The brand name came from “a” for acetyl, “spir” from the spirea plant (a source of salicin) and the suffix “in,” commonly used for medications. It quickly became the number-one drug worldwide. (http://www.history.com/this-day-in-history/bayer-patents-aspirin)

I need to read more -

On this day in 1904, Theodor Geisel, better known to the world as Dr. Seuss, the author and illustrator of such beloved children’s books as “The Cat in the Hat” and “Green Eggs and Ham,” is born in Springfield, Massachusetts. Geisel, who used his middle name (which was also his mother’s maiden name) as his pen name, wrote 48 books–including some for adults–that have sold well over 200 million copies and been translated into multiple languages. Dr. Seuss books are known for their whimsical rhymes and quirky characters, which have names like the Lorax and the Sneetches and live in places like Hooterville. (http://www.history.com/this-day-in-history/dr-seuss-born)

Hooterville!! Hey, wait a minute… maybe I need to re-read me some Seuss!!!

Happy Valentine's Day!

The year : ~ 278A.D. Valentine, a holy priest in Rome in the days of Emperor Claudius II, was executed on Feb 14th. Claudius the Cruel involved Rome in many unpopular and bloody campaigns. He also believed that Roman men were unwilling to join the army because of their strong attachment to their wives and families.

To get rid of the problem, Claudius banned all marriages and engagements in Rome. Valentine, realizing the injustice of the decree, defied Claudius and continued to perform marriages for young lovers in secret. Valentine was arrested and dragged before the Prefect of Rome, who condemned him to be beaten to death with clubs and to have his head cut off.

Chocolates, anyone?


Can 't say I missed a beat...Rock On -

Hollywood’s longest work stoppage since 1988 ends on this day in 2008, when the Writers Guild of America vote to go back to work after a 3 month walk out. Heavily covered by the press, the walkout proved to be much more damaging to the entertainment industry than expected. More than 60 TV shows had to be shut down, causing a drop in ratings and the loss of tens of millions of dollars in ad revenue for the networks. By the end, the strike was estimated to have cost the local L.A. economy more than $3 billion, taking into account lost wages for writers and crew members, lost business for service industries such as catering and equipment rental and reduced consumer spending. For the duration of the strike, TV viewers at home were forced to go without new episodes of their favorite shows, as networks dealt with the shutdown of production by loading the schedule with reruns and increased amounts of reality programming (such as a revamped version of the 1990s hit American Gladiators).

Beatles arrive in New York!

Feb 7, 1964: Pan Am Yankee Clipper flight 101 from London Heathrow lands at New York’s Kennedy Airport–and “Beatlemania” arrives. It was the first visit to the United States by the Beatles, a British rock-and-roll quartet that had just scored its first No. 1 U.S. hit six days before with “I Want to Hold Your Hand.” Two days later, Paul McCartney, age 21, Ringo Starr, 23, John Lennon, 23, and George Harrison, 20, made their first appearance on the Ed Sullivan Show, a popular television variety show. Although it was difficult to hear the performance over the screams of teenage girls in the studio audience, an estimated 73 million U.S. television viewers, or about 40 percent of the U.S. population, tuned in to watch.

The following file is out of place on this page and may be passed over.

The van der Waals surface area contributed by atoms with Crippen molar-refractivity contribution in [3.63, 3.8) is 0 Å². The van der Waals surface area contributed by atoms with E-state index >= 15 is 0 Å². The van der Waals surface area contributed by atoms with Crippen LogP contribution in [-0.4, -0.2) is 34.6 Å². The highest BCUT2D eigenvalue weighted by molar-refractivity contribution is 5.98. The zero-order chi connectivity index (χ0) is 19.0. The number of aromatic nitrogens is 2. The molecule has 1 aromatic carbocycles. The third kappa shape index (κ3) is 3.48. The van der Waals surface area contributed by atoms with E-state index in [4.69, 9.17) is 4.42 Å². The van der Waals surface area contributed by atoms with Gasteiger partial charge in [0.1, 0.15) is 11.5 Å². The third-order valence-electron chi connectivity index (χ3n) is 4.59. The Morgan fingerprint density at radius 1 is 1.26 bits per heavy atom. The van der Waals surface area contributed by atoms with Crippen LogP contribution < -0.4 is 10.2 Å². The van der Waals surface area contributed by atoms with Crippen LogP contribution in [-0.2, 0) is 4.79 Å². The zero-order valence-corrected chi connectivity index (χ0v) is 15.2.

We love the stories behind the music!

Heard this on the radio yesterday - had to look it up. I also heard Randy say on the radio show that it was one take on the piano and done!

"Randy Bachman told me that when BTO was in the recording studio the record producer wasn't happy with the raw version of that song. BTO took a time out, ordered a pizza and went back to work on the song. A while later there was a knock on the studio door and it was the pizza delivery man. After giving the band their pizza he commented that 'Takin' Care of Business' was a great song but it needed some piano playing. The pizza man introduced himself as Norman and said that he was a piano player. BTO thanked and tipped him and sent him on his way. Hours later with no improvement in the song they decided to call Norman, but no one got his phone number or could remember the name of the pizza place. BTO called a half dozen pizza houses before they were able to track him down. The band paid Herman's $75 to join the musicians union so he could play the piano in the recording studio."

Fixing our mistakes!

The 18th Amendment to the U.S. Constitution, prohibiting the “manufacture, sale, or transportation of intoxicating liquors for beverage purposes,” is ratified on Jan. 16, 1919 and becomes the law of the land. In 1933, the 21st Amendment to the Constitution was passed and ratified, repealing prohibition. So we can fix bad policy – it just might take a while. We’ll drink to that!